Although we could get started with an extended discussion of specific social networking APIs, schemaless design, or many other things, let’s instead dive right into some introductory examples that illustrate how simple it can be to collect and analyze some social web data. This chapter is a drive-by tutorial that aims to motivate you and get you thinking about some of the issues that the rest of the book revisits in greater detail. We’ll start off by getting our development environment ready and then quickly move on to collecting and analyzing some Twitter data.
The example code in this book is written in Python, so if you
already have a recent version of Python and
easy_install on your system, you obviously know
your way around and should probably skip the remainder of this section. If
you don’t already have Python installed, the bad news is that you’re
probably not already a Python hacker. But don’t worry, because you will be
soon; Python has a way of doing that to people because it is easy to pick
up and learn as you go along. Users of all platforms can find instructions
for downloading and installing Python at http://www.python.org/download/,
but it is highly recommended that Windows users install ActivePython, which
automatically adds Python to your path at the Windows Command Prompt
(henceforth referred to as a “terminal”) and comes with
easy_install, which we’ll discuss in just a moment. The
examples in this book were authored in and tested against the latest
Python 2.7 branch, but they should also work fine with other relatively
up-to-date versions of Python. At the time this book was written, Python Version 2 is
still the status quo in the Python community, and it is
recommended that you stick with it unless you are confident that all of
the dependencies you’ll need have been ported to Version 3, and you are
willing to debug any idiosyncrasies involved in the switch.
Once Python is installed, you should be able to type
python in a terminal to spawn an interpreter. Try following
along with Example 1-1.
Example 1-1. Your very first Python interpreter session
print "Hello World"Hello World >>>
#this is a comment... >>>
for i in range(0,10): # a loop...
print i, # the comma suppresses line breaks... 0 1 2 3 4 5 6 7 8 9 >>>
numbers = [ i for i in range(0,10) ] # a list comprehension>>> print numbers [0, 1, 2, 3, 4, 5, 6, 7, 8, 9] >>>
if 10 in numbers: # conditional logic...
print False... False
One other tool you’ll want to have on hand is
easy_install, which is similar to a package manager on Linux systems; it
allows you to effortlessly install Python packages instead of downloading,
building, and installing them from source. You can download the latest
easy_install from http://pypi.python.org/pypi/setuptools, where there are
specific instructions for each platform. Generally speaking, *nix users
will want to
sudo easy_install so that
modules are written to Python’s global installation directories. It is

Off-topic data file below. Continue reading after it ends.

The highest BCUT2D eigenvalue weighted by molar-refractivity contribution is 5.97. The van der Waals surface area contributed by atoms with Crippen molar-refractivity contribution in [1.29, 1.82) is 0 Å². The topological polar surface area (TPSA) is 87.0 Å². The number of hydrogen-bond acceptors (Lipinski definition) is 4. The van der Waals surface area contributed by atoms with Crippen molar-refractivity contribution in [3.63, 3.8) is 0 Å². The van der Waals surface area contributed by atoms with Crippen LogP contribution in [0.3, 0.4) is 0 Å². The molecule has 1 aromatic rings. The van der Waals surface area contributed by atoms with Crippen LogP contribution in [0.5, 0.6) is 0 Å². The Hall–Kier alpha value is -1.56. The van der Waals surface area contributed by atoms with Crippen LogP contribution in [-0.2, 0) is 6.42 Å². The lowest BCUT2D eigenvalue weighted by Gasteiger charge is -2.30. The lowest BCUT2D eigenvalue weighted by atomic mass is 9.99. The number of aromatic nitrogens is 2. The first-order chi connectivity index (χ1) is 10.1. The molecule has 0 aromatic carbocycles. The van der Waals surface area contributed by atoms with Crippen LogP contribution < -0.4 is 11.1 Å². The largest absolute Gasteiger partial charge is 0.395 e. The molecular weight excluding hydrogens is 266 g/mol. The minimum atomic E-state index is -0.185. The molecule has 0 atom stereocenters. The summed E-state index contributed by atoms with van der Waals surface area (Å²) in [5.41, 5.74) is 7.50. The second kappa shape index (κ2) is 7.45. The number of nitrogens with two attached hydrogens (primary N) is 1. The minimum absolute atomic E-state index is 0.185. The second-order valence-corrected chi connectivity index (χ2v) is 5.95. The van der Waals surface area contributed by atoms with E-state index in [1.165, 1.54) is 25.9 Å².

assumed that Windows users have taken the advice to use ActivePython,
which automatically includes
easy_install as part of its
Windows users might also benefit from reviewing the blog post
“Installing easy_install…could be
easier”, which discusses some common problems related to
compiling C code that you may encounter when running
Once you have properly configured
should be able to run the following command to install NetworkX—a package
we’ll use throughout the book for building and analyzing graphs—and
observe similar output:
easy_install networkxSearching for networkx ...truncated output... Finished processing dependencies for networkx
With NetworkX installed, you might think that you could just import it from the interpreter and get right to work, but occasionally some packages might surprise you. For example, suppose this were to happen:
import networkxTraceback (most recent call last): ... truncated output ... ImportError: No module named numpy
ImportError happens, it means there’s a
missing package. In this illustration, the module we installed,
networkx, has an unsatisfied dependency called
, a highly optimized collection of tools for scientific computing.
Usually, another invocation of
easy_install fixes the problem, and this
situation is no different. Just close your interpreter and install the
dependency by typing
in the terminal:
easy_install numpySearching for numpy ...truncated output... Finished processing dependencies for numpy
numpy is installed, you
should be able to open up a new interpreter,
import networkx, and use it to build up graphs.
Example 1-2 demonstrates.
Example 1-2. Using NetworkX to create a graph of nodes and edges
print g.nodes()[1, 2, 'spam'] >>>
print g.edges()[(1, 2)]
At this point, you have some of your core Python development tools installed and are ready to move on to some more interesting tasks. If most of the content in this section has been a learning experience for you, it would be worthwhile to review the official Python tutorial online before proceeding further.
 Although the examples in this book use the well-known
easy_install, the Python community has
slowly been gravitating toward
pip , another build
tool you should be aware of and that generally “just works” with any
package that can be
If you have git tooling already installed,
pip is also
handy for installing directly from GitHub repositories for packages
that aren't available through PyPi as illustrated in Exploring the Graph API one connection at a time.